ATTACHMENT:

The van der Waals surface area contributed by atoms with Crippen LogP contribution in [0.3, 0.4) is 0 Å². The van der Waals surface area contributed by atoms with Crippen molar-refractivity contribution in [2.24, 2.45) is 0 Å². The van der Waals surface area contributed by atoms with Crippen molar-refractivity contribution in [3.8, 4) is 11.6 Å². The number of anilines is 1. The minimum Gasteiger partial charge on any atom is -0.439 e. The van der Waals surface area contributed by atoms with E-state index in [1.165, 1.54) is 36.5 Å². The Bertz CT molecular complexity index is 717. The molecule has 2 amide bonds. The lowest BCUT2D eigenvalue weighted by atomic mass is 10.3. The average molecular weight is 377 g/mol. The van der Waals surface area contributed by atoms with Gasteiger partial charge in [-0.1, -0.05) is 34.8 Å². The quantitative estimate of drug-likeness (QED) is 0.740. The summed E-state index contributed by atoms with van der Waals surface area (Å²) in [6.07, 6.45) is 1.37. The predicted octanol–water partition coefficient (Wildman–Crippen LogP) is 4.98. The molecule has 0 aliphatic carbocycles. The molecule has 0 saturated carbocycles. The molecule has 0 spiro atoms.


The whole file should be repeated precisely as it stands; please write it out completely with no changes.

The van der Waals surface area contributed by atoms with Crippen LogP contribution in [0.3, 0.4) is 0 Å². The van der Waals surface area contributed by atoms with Crippen molar-refractivity contribution in [2.24, 2.45) is 0 Å². The van der Waals surface area contributed by atoms with Crippen molar-refractivity contribution in [3.8, 4) is 11.6 Å². The number of anilines is 1. The minimum Gasteiger partial charge on any atom is -0.439 e. The van der Waals surface area contributed by atoms with E-state index in [1.165, 1.54) is 36.5 Å². The Bertz CT molecular complexity index is 717. The molecule has 2 amide bonds. The lowest BCUT2D eigenvalue weighted by atomic mass is 10.3. The average molecular weight is 377 g/mol. The van der Waals surface area contributed by atoms with Gasteiger partial charge in [-0.1, -0.05) is 34.8 Å². The quantitative estimate of drug-likeness (QED) is 0.740. The summed E-state index contributed by atoms with van der Waals surface area (Å²) in [6.07, 6.45) is 1.37. The predicted octanol–water partition coefficient (Wildman–Crippen LogP) is 4.98. The molecule has 0 aliphatic carbocycles. The molecule has 0 saturated carbocycles. The molecule has 0 spiro atoms.